17 In stock now$18.00 Price
- 20 Rounds
- Made by Sellier and Bellot
40 In stock now$18.75 Price
- 20 Rounds
- Made by Sellier and Bellot
303 British Ammo For Sale
History of 303 British Ammo
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.303 British ammunition originated as a black powder cartridge, and was first employed by the British military in 1888. The Lee-Metford rifle, later known as the Lee-Enfield rifle, was the first rifle chambered for the .303 British, which eventually advanced from being a black powder cartridge to using cordite, a smokeless powder. In over 70 years of service to the Commonwealth, the .303 British saw action in the Boer War, the Turkish War of Independence and both world wars.
British WWII fighter aircraft machine guns were built to fire the .303 – including the Vickers machine gun, Lewis machine gun, many bolt action military rifles, and civilian rifles including the Winchester Model 1895 and the Ruger No.1.
The Performance Specs of the 303 British
Bullets for this cartridge weigh between 150 grains and 180 grains, muzzle velocity ranges from nearly 2,500 to more than 2,700 feet per second, and muzzle energy varies between 2,400 and 2,600 foot pounds. Several manufacturers – including Federal, Remington and Winchester – still produce .303 British for civilians, which come as soft point, full metal jacket or hollow point. For the military, .303 British cartridges have been topped with FMJ bullets, armor-piercing and incendiary rounds, tracer bullets, and a special marking round that made a puff of smoke at the point of impact.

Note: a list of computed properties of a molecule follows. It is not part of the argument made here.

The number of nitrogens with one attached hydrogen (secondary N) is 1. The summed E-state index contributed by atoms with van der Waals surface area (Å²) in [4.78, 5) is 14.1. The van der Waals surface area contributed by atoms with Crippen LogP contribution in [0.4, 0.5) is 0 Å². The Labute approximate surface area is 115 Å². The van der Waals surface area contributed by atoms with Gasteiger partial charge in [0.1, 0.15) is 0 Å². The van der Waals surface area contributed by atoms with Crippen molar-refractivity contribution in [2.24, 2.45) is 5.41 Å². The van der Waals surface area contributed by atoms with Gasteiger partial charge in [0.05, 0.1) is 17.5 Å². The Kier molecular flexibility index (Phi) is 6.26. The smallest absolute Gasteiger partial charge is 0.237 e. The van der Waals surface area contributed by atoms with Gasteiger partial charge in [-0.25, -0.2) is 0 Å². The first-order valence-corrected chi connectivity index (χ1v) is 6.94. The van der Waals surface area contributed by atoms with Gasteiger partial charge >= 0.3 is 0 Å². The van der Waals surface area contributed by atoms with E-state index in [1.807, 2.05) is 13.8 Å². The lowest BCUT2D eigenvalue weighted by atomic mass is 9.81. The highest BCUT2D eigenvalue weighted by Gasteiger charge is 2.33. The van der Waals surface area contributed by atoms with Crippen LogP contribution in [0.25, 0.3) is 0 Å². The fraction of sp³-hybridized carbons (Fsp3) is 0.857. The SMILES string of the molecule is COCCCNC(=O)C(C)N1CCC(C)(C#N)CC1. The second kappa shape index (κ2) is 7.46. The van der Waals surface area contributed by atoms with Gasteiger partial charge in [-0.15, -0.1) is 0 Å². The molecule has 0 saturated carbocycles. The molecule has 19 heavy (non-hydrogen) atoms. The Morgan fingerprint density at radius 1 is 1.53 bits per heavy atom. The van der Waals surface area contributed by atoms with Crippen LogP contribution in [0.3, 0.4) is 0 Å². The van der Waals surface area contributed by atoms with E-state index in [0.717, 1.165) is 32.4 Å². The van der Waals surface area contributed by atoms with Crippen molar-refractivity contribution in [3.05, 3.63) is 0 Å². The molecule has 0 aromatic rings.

This rather heavy bullet moving at high speed makes it a great round for hunting nearly all North American game animals, including elk and moose. Military surplus rifles are available chambered in .303 British, and they are used for hunting in Africa and Australia for a diverse array of game. While the .303 British cartridge might not be the most popular, it remains a solid performer with good availability in nearly any corner of the globe.
While the 303 British is a popular surplus round, it’s not without its drawbacks. This is because the surplus rounds available frequently contain corrosive materials in the primer. While this doesn’t mean that they can’t be used safely, it does require the weapon to be cleaned thoroughly every time it’s used to remove all of the corrosive salts that build up. If you purchase and fire any .303 British ammo, the best thing you can do is to assume that it uses these corrosive primers and clean your weapon after every use.